So, after this 220 rally for Peter Liang, a group of dedicated volunteers in Philadelphia are riding the momentum to start an Asian civil rights movement. I am proud to say that I am part of this passionate group! But before I start calling myself an activist, I have to figure out what this is all about.
Why are we doing this? Most second generation Chinese that I know do not seem to be bothered by the recent events. Many of these ABCs, or American Born Chinese, are also doing very well, through their hard work they are working in stereotypical non-Asian fields such as lawyers, artists, and even politicians. So, this racial “discrimination”, if we may call it that, is it unique to fresh-off-the boat (FOB) Chinese immigrants?
But, Peter Liang was second generation! Seems we can’t just wait for assimilation to be the solution. Even a second generation local kid gets treated this way. But how much of Liang’s unfair treatment was because of his skin color, and how much of it was because of his remnant fob-ness, his lack of assimilation? If he were an assertive, truly Americanized banana, would he have met the same fate?
At the press conference for the 220 rally I was asked the question “Do you think there was discrimination against Liang?” After hesitating, I said, “discrimination is a strong word. In Peter Liang’s case, there was unfair treatment. ”
In the following days, I lost quite a bit of sleep over this question. Was that the right way to answer it? My instinct was that in America people hate it when you play the race card. Or, more accurately, the white majority hate it when you play the race card. But we are playing the race card, why deny it? Yet, if Peter Liang were white, would I still think this outcome is unfair? Absolutely! But I probably wouldn’t feel strong enough to protest it on the streets.
So now, for this civil rights movement or whatever it should be called, our main goal is to get Asians to become more socially and politically engaged, to stop being the silent minority. How should that be achieved? And what role does assimilation play in all of this?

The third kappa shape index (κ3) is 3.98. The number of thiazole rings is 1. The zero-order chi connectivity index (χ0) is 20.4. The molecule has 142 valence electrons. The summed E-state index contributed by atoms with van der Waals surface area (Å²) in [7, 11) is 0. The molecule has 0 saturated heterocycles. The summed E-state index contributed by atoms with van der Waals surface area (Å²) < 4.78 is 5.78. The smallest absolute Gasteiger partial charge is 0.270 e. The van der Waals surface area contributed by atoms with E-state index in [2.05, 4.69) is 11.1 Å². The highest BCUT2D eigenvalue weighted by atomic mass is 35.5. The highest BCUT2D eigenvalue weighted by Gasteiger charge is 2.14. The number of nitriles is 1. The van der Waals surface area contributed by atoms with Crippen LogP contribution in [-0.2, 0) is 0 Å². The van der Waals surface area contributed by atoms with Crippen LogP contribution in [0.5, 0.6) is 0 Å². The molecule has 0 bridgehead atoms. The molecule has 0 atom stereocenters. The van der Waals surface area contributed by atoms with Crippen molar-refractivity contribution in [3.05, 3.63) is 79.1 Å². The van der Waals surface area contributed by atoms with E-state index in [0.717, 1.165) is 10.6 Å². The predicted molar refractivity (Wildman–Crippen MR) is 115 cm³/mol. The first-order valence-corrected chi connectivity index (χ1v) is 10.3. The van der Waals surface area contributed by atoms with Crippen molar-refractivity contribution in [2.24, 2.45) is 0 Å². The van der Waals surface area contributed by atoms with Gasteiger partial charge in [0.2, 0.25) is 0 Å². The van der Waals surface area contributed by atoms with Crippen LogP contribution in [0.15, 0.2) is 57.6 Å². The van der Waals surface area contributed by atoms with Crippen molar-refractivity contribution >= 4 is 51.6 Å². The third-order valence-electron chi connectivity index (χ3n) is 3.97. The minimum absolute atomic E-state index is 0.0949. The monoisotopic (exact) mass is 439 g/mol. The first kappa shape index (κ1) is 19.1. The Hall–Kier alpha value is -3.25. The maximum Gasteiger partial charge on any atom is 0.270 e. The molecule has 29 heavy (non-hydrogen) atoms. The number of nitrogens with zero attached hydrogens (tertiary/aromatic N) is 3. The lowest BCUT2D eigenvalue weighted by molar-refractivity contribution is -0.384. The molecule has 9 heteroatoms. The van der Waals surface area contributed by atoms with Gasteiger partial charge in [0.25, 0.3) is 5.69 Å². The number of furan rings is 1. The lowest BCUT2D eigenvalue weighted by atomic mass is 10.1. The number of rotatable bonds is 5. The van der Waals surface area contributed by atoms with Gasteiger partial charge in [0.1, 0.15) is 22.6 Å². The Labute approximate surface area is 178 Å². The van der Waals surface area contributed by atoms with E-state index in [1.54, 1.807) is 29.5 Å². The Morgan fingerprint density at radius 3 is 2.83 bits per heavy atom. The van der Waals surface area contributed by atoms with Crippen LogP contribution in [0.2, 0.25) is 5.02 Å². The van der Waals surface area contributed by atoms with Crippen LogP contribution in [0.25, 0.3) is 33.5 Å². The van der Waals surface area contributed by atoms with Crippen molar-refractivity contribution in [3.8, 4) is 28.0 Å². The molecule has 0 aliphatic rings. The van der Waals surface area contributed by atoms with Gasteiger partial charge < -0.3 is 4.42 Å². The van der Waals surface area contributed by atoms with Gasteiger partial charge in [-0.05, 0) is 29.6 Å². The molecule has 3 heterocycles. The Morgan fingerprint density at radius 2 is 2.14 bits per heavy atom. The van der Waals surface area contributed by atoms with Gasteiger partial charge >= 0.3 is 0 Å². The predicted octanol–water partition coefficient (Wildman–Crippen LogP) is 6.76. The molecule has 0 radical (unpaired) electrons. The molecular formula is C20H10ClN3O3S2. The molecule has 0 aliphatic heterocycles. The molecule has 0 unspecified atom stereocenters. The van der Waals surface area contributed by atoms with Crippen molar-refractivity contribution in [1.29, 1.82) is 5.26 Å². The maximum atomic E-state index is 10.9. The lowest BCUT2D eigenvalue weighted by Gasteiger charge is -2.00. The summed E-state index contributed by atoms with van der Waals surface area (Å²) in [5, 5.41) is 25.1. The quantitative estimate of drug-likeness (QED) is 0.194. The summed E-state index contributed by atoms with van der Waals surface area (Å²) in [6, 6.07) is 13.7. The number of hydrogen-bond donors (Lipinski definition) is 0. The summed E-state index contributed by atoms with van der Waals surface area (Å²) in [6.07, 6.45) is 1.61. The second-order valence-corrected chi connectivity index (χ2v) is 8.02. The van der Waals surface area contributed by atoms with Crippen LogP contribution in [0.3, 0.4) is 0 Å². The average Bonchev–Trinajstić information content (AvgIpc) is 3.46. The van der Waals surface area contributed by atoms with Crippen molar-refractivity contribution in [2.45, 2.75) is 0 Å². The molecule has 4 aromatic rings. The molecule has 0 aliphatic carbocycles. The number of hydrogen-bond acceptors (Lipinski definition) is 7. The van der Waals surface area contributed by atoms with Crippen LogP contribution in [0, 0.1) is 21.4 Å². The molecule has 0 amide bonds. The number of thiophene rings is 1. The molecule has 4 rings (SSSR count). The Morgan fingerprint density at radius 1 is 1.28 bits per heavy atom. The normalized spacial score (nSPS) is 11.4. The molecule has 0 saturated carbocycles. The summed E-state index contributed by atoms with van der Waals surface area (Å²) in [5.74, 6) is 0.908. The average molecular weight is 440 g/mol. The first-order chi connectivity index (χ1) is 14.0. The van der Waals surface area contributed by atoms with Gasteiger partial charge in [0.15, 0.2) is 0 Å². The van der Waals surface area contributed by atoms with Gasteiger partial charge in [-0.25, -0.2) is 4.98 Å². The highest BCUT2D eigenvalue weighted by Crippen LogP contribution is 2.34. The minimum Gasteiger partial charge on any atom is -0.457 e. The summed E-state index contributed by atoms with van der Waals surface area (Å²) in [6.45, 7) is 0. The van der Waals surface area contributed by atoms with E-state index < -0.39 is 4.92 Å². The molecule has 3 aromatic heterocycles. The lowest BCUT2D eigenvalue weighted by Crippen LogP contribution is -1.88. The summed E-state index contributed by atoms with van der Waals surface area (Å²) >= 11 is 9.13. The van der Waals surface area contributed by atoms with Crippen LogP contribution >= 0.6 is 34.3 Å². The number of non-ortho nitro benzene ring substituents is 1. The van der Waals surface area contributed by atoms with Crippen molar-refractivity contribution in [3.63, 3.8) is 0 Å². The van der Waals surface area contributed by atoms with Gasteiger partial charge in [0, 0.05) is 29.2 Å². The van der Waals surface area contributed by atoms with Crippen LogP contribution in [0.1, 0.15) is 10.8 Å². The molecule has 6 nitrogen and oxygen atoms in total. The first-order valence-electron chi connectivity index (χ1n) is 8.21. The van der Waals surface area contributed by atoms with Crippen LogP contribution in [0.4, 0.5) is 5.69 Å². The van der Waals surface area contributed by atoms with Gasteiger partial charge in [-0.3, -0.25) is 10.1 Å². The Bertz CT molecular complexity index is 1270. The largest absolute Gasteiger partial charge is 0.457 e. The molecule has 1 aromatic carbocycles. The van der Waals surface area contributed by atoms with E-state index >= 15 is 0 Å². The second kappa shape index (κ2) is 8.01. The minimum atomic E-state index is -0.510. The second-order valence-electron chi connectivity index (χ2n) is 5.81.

Will political involvement and social engagement come naturally as immigrants find and adjust to their new identity in this adopted country? For me, a second generation schizophrenic Chinese American, identity is an especially illusive concept. For everyone, finding identity in America must be a personal thing, something that needs to be taken at one’s own pace. If anything, I hope that my involvement in this whole cause can help others find their own voice.
If you have read this far, well, I would really like to hear how you feel. What do you think our efforts are all about?
February 20， 2016， about 500+ people gathered at Irvine city hall and marched for justice for Peter Liang.
[220,Peter Liang, Akai Gurley] 2/20/2016 philadelphia. Dr. Shine:
“We honestly and firmly believe that if justice is for Americans, then justice must be for officer Liang.”
“He was an officer on duty to protect the citizens, in the fear of his life, and the other gentlemen Mr. Gurley in fear of his life, a tragedy occurred. It was not an intentional crime. It was not something that he intentionally did. But he was made a victim.
The system has not treated him with adequate fair justice.
We call upon the justice in America to review, to re-examine, to take another look that Mr. Liang, that he receives the mercy that the court can offer him. He does not belong off of the force, he belongs on his post of duty, with his family.”
“So regrettable has the life of Mr Curley been taken, but
we cannot undo the event. but we do not have to perpetuate the event by finding this officer wrong and therefore punished for that. ”
“It was not a crime, it was a tragedy.
Let this man go free.”
Reverend Dr. Robert P. Shine, Sr. (AAMIA)
Dr. Shine is the Pastor and Founder of Berachah Baptist Church in the West Oak Lane section of Philadelphia, where he has been the Pastor for seventeen years. Dr. Shine is a very well respected, visible church and community leader throughout the Philadelphia area. He is the former President of the Black Clergy of Philadelphia and Vicinity and President of the Pennsylvania State Wide Coalition of Black Clergy. He is the chairman of the African American Association for Corporate Responsibility, (AAACR) and chairman and Charter member of the World Communications Charter School.
Dr. Shine is the former Chairman of the Board of Manna bible Institute. Dr. Shine is a member of the Philadelphia Police Advisory Commission, (PAC), a member of the Board of the Campus Boulevard Corporation, (CBC); he’s a member of the Advisory Board of the Barrister’s Association of Philadelphia. He is also a member of the Philadelphia Association of Catholic Religious Investors, (PACRI). U.S. Congresswoman Sheila Jackson Lee (D-TX) appointed Dr. Shine as Congressional Black Caucus Chaplain and the National Association of Black State Legislators appointed him to head their Church and Clergy Division.